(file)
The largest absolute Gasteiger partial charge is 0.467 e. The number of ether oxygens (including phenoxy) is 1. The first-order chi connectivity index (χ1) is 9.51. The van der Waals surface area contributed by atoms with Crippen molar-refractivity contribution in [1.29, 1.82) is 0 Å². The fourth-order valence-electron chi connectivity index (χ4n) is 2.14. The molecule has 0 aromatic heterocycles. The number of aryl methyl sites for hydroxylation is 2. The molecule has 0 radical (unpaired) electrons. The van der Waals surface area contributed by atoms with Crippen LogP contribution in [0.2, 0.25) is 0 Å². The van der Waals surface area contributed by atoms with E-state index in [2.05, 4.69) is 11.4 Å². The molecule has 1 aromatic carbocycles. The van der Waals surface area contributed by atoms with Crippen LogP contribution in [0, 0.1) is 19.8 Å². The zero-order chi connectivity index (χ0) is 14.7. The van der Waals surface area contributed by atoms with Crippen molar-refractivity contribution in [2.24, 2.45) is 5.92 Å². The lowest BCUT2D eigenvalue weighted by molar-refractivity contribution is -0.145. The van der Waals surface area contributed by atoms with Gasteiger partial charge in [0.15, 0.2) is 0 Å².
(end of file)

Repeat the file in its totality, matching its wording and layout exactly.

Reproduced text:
The largest absolute Gasteiger partial charge is 0.467 e. The number of ether oxygens (including phenoxy) is 1. The first-order chi connectivity index (χ1) is 9.51. The van der Waals surface area contributed by atoms with Crippen molar-refractivity contribution in [1.29, 1.82) is 0 Å². The fourth-order valence-electron chi connectivity index (χ4n) is 2.14. The molecule has 0 aromatic heterocycles. The number of aryl methyl sites for hydroxylation is 2. The molecule has 0 radical (unpaired) electrons. The van der Waals surface area contributed by atoms with Crippen LogP contribution in [0.2, 0.25) is 0 Å². The van der Waals surface area contributed by atoms with E-state index in [2.05, 4.69) is 11.4 Å². The molecule has 1 aromatic carbocycles. The van der Waals surface area contributed by atoms with Crippen LogP contribution in [0, 0.1) is 19.8 Å². The zero-order chi connectivity index (χ0) is 14.7. The van der Waals surface area contributed by atoms with Crippen molar-refractivity contribution in [2.24, 2.45) is 5.92 Å². The lowest BCUT2D eigenvalue weighted by molar-refractivity contribution is -0.145. The van der Waals surface area contributed by atoms with Gasteiger partial charge in [0.15, 0.2) is 0 Å².